var openForms = Application.OpenForms;
return openForms;

Which in this case returns 3 Form Controls:
  • the main WebInspect UI
  • an hidden WebInspect update window
  • the O2 platform C# REPL (currently executing the script)
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Next, using this script:

var form = (Form)Application.OpenForms[1];
return form;

... we find the Form we want:

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… which is of type SPI.WebInspect.MainForm:

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…from the WebInspect.exe assembly:

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… which means that we can get a strongly type reference to that control:

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... after adding a reference to the SPI.UI.dll (as requested by the error shown above):

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What is really powerful about this script:

var form = (MainForm)Application.OpenForms[1];
return form;
    
//using SPI.WebInspect
//O2Ref:WebInspect.exe
//O2Ref:SPI.UI.dll

… is that the .NET object shown in the output window, is the real WebInspect main Form object (see below how I changed the title of the main WebInspect window (from the PropertyGrid shown in the C# REPL output panel)):

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Next (because we can) we are going to inject this script environment right into WebInspect UI, using the script:

var form = (MainForm)Application.OpenForms[1];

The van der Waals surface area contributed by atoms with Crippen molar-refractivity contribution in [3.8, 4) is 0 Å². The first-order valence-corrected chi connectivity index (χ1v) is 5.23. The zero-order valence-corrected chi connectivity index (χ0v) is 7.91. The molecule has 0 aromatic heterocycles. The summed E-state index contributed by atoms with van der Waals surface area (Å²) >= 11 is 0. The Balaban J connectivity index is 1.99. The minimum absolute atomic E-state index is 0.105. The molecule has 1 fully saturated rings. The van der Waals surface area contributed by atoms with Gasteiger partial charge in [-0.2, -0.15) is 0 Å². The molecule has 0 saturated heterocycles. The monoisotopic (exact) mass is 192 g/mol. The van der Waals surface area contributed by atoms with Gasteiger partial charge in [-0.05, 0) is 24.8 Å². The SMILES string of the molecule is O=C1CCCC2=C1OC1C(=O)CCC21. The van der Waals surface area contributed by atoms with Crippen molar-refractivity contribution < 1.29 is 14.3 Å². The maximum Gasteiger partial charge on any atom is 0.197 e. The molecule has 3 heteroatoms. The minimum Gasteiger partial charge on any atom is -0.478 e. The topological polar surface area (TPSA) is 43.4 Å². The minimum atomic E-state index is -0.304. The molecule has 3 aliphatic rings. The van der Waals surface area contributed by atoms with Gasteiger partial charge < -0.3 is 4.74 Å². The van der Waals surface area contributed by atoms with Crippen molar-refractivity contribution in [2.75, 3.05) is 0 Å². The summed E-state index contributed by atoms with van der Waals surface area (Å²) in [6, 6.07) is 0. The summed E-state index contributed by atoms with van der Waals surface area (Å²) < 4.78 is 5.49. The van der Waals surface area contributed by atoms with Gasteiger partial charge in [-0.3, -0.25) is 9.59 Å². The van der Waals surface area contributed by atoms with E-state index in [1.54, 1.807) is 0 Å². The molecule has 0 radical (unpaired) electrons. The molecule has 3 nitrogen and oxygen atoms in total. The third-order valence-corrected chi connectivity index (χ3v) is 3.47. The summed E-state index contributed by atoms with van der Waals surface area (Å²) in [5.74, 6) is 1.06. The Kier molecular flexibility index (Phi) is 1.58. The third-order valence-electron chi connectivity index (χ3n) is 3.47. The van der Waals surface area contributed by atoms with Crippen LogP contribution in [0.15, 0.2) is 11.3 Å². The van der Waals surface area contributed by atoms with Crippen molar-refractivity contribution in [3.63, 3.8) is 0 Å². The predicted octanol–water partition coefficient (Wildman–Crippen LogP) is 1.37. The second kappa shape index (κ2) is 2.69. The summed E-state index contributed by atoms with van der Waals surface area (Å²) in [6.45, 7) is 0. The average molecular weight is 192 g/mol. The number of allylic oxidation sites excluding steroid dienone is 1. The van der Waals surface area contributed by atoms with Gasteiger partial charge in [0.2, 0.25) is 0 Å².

form.insert_Right()
    .add_Script_Me(form);
return form;

//using SPI.WebInspect
//O2Ref:WebInspect.exe
//O2Ref:SPI.UI.dll

This will create a new Panel to the right of the current main UI and add a C# REPL Script UI to it (with the WebInspect UI form variable passed as a parameter):

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Using the C# REPL that is now inside the main WebInspect UI, let’s create another panel (now to the left) and get its handle (which in this case it is going to be 592370)

var fortifyPanel = mainForm.insert_Left();
return fortifyPanel.handle().str();
    
//O2Ref:WebInspect.exe
//O2Ref:SPI.UI.dll

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The 592370 handle is what we need to in order to be able to inject Windows into that left hand side panel (basically we will set the parent of the 'Window to Hijack' to 592370).

For example if we wanted to add a real cmd.exe command prompt to it we could execute:

var leftPanelHandle = 592370.intPtr();
    
var cmdExe_WindowHandle = "cmd.exe".startProcess()
                                   .waitFor_MainWindowHandle()
                                   .MainWindowHandle;